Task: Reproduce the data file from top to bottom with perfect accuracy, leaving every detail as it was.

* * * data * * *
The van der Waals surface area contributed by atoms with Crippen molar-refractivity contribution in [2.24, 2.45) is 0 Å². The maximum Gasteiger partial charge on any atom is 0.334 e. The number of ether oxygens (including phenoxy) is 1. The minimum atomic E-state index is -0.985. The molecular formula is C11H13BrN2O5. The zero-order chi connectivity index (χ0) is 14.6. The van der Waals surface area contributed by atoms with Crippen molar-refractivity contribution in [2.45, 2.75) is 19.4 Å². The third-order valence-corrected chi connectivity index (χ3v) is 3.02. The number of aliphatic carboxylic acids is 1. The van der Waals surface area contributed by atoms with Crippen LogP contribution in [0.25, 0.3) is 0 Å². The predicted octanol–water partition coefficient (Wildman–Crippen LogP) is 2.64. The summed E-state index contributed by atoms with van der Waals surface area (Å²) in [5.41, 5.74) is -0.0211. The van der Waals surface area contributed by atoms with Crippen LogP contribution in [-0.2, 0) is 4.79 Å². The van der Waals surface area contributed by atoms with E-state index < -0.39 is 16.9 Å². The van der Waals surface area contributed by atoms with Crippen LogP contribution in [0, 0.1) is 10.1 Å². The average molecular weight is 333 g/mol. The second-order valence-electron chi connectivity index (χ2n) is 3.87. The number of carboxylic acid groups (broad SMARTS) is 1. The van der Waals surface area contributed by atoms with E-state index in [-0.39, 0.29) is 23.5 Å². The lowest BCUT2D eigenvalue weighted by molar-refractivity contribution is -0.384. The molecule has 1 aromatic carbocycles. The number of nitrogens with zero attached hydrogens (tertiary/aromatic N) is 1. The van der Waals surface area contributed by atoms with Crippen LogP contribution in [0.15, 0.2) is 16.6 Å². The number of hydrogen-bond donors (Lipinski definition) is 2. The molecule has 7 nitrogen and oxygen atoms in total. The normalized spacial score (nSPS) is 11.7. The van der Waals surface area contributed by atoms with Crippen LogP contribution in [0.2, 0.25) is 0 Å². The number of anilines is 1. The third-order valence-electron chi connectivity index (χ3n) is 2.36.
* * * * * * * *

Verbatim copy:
The van der Waals surface area contributed by atoms with Crippen molar-refractivity contribution in [2.24, 2.45) is 0 Å². The maximum Gasteiger partial charge on any atom is 0.334 e. The number of ether oxygens (including phenoxy) is 1. The minimum atomic E-state index is -0.985. The molecular formula is C11H13BrN2O5. The zero-order chi connectivity index (χ0) is 14.6. The van der Waals surface area contributed by atoms with Crippen molar-refractivity contribution in [2.45, 2.75) is 19.4 Å². The third-order valence-corrected chi connectivity index (χ3v) is 3.02. The number of aliphatic carboxylic acids is 1. The van der Waals surface area contributed by atoms with Crippen LogP contribution in [0.25, 0.3) is 0 Å². The predicted octanol–water partition coefficient (Wildman–Crippen LogP) is 2.64. The summed E-state index contributed by atoms with van der Waals surface area (Å²) in [5.41, 5.74) is -0.0211. The van der Waals surface area contributed by atoms with Crippen LogP contribution in [-0.2, 0) is 4.79 Å². The van der Waals surface area contributed by atoms with E-state index < -0.39 is 16.9 Å². The van der Waals surface area contributed by atoms with Crippen LogP contribution in [0, 0.1) is 10.1 Å². The average molecular weight is 333 g/mol. The second-order valence-electron chi connectivity index (χ2n) is 3.87. The number of carboxylic acid groups (broad SMARTS) is 1. The van der Waals surface area contributed by atoms with E-state index in [-0.39, 0.29) is 23.5 Å². The lowest BCUT2D eigenvalue weighted by molar-refractivity contribution is -0.384. The molecule has 1 aromatic carbocycles. The number of nitrogens with zero attached hydrogens (tertiary/aromatic N) is 1. The van der Waals surface area contributed by atoms with Crippen LogP contribution in [0.15, 0.2) is 16.6 Å². The number of hydrogen-bond donors (Lipinski definition) is 2. The molecule has 7 nitrogen and oxygen atoms in total. The normalized spacial score (nSPS) is 11.7. The van der Waals surface area contributed by atoms with Crippen LogP contribution in [0.2, 0.25) is 0 Å². The number of anilines is 1. The third-order valence-electron chi connectivity index (χ3n) is 2.36.